Body mass estimation from footprint size in hominins

Christopher B. Ruff, Roshna E. Wunderlich, Kevin G. Hatala, Russell H. Tuttle, Charles E. Hilton, Kristiaan D'Août, David M. Webb, Benedikt Hallgrímsson, Charles Musiba, Michael Baksh

Research output: Contribution to journalArticlepeer-review


Although many studies relating stature to foot length have been carried out, the relationship between foot size and body mass remains poorly understood. Here we investigate this relationship in 193 adult and 50 juvenile habitually unshod/minimally shod individuals from five different populations—Machiguenga, Daasanach, Pumé, Hadzabe, and Samoans—varying greatly in body size and shape. Body mass is highly correlated with foot size, and can be predicted from foot area (maximum length × breadth) in the combined sample with an average error of about 10%. However, comparisons among populations indicate that body shape, as represented by the body mass index (BMI), has a significant effect on foot size proportions, with higher BMI samples exhibiting relatively smaller feet. Thus, we also derive equations for estimating body mass from both foot size and BMI, with BMI in footprint samples taken as an average value for a taxon or population, estimated independently from skeletal remains. Techniques are also developed for estimating body mass in juveniles, who have relatively larger feet than adults, and for converting between foot and footprint size. Sample applications are given for five Pliocene through Holocene hominin footprint samples from Laetoli (Australopithecus afarensis), Ileret (probable Homo erectus), Happisburgh (possible Homo antecessor), Le Rozel (archaic Homo sapiens), and Barcin Höyük (H. sapiens). Body mass estimates for Homo footprint samples appear reasonable when compared to skeletal estimates for related samples. However, estimates for the Laetoli footprint sample using the new formulae appear to be too high when compared to skeletal estimates for A. afarensis. Based on the proportions of A.L. 288-1, this is apparently a result of relatively large feet in this taxon. A different method using a ratio between body mass and foot area in A.L. 288-1 provides estimates more concordant with skeletal estimates and should be used for A. afarensis.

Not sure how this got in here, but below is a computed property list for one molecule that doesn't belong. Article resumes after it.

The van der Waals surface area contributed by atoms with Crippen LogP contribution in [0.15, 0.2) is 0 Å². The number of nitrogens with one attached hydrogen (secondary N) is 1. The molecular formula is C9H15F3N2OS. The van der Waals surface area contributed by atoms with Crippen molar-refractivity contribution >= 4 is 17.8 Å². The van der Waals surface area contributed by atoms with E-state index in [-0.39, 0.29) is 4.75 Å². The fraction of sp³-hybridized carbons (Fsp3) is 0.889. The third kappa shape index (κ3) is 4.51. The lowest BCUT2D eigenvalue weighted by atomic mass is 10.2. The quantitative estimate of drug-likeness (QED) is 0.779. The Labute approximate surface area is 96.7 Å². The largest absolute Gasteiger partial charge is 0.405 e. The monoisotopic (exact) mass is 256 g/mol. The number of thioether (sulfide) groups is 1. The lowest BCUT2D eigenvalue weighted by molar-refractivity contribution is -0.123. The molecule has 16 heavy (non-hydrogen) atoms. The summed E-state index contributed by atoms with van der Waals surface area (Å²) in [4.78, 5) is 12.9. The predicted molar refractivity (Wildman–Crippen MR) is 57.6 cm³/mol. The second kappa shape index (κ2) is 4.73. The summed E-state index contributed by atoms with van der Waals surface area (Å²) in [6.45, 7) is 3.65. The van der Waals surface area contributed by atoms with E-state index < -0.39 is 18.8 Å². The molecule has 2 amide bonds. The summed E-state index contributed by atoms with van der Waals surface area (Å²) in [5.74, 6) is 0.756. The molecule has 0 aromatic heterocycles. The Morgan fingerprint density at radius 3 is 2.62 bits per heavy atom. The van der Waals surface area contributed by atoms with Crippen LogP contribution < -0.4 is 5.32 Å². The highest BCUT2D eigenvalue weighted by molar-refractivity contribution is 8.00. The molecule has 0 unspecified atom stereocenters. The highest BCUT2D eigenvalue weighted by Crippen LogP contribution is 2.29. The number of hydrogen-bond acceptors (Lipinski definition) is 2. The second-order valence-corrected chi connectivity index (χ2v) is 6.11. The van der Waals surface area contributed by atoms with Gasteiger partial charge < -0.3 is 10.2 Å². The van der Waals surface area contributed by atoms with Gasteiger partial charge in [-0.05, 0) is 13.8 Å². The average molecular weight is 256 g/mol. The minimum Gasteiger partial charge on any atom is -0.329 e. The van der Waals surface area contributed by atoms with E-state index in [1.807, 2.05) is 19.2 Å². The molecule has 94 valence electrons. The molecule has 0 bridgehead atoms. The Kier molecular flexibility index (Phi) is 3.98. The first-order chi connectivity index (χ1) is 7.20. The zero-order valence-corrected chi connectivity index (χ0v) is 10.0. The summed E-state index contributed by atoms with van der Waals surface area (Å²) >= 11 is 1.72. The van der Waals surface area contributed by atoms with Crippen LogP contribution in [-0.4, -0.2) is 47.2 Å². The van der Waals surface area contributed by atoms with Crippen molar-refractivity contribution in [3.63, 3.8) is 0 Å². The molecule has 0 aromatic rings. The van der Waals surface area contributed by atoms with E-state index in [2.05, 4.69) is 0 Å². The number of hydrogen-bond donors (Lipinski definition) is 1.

Original languageEnglish (US)
Article number102997
JournalJournal of Human Evolution
StatePublished - Jul 2021


  • Australopithecus
  • Body mass index
  • Foot
  • Homo

ASJC Scopus subject areas

  • Ecology, Evolution, Behavior and Systematics
  • Anthropology


Dive into the research topics of 'Body mass estimation from footprint size in hominins'. Together they form a unique fingerprint.

Cite this